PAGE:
Constant evaluation is the process of computing values at compile time. For a specific item (constant/static/array length) this happens after the MIR for the item is borrow-checked and optimized. In many cases trying to const evaluate an item will trigger the computation of its MIR for the first time.
Prominent examples are:
- The initializer of a
- Array length
- needs to be known to reserve stack or heap space
- Enum variant discriminants
- needs to be known to prevent two variants from having the same discriminant
- need to be known to check for overlapping patterns
Additionally constant evaluation can be used to reduce the workload or binary size at runtime by precomputing complex operations at compiletime and only storing the result.
All uses of constant evaluation can either be categorized as "influencing the type system" (array lengths, enum variant discriminants, const generic parameters), or as solely being done to precompute expressions to be used at runtime.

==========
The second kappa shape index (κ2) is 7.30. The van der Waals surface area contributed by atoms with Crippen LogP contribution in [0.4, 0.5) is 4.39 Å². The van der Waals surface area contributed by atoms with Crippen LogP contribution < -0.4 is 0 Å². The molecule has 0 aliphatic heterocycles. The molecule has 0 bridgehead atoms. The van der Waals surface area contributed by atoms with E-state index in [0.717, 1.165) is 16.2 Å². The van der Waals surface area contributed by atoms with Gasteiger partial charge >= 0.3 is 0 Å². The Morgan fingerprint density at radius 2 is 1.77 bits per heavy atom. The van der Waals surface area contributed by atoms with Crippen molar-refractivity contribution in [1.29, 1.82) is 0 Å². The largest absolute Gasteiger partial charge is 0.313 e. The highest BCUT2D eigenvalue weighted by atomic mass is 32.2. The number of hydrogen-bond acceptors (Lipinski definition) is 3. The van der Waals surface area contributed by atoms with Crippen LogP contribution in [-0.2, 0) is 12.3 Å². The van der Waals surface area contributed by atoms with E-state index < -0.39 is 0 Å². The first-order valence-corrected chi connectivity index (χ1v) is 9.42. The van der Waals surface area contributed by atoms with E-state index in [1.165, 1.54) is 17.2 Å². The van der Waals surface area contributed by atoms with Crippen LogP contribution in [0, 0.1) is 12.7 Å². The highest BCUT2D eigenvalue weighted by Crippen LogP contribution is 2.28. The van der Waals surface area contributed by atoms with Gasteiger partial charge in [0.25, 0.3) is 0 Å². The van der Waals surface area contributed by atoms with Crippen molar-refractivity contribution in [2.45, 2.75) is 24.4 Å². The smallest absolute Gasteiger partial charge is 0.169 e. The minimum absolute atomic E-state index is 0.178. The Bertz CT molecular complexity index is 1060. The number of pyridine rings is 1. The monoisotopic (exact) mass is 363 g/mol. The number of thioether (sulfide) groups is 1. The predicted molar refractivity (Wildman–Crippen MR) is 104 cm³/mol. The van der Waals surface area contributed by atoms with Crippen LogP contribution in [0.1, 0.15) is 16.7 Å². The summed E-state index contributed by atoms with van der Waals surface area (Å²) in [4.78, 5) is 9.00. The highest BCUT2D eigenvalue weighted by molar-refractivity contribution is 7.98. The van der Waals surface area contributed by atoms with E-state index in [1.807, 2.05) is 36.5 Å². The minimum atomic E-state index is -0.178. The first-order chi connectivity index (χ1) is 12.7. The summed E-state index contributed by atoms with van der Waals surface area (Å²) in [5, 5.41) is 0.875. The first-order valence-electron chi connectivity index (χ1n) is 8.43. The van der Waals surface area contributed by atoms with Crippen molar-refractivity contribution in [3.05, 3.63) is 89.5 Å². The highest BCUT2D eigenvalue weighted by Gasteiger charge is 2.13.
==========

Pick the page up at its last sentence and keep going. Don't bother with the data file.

Constant evaluation can be done by calling the
const_eval_* functions of
They're the wrappers of the
const_eval_global_id_for_typeckevaluates a constant to a valtree, so the result value can be further inspected by the compiler.
const_eval_global_idevaluate a constant to an "opaque blob" containing its final value; this is only useful for codegen backends and the CTFE evaluator engine itself.
eval_static_initializerspecifically computes the initial values of a static. Statics are special; all other functions do not represent statics correctly and have thus assertions preventing their use on statics.
const_eval_* functions use a
ParamEnv of environment
in which the constant is evaluated (e.g. the function within which the constant is used)
GlobalId is made up of an
Instance referring to a constant
or static or of an
Instance of a function and an index into the function's
Constant evaluation returns an
EvalToValTreeResult for type system constants
EvalToConstValueResult with either the error, or a representation of the
evaluated constant: a valtree or a MIR constant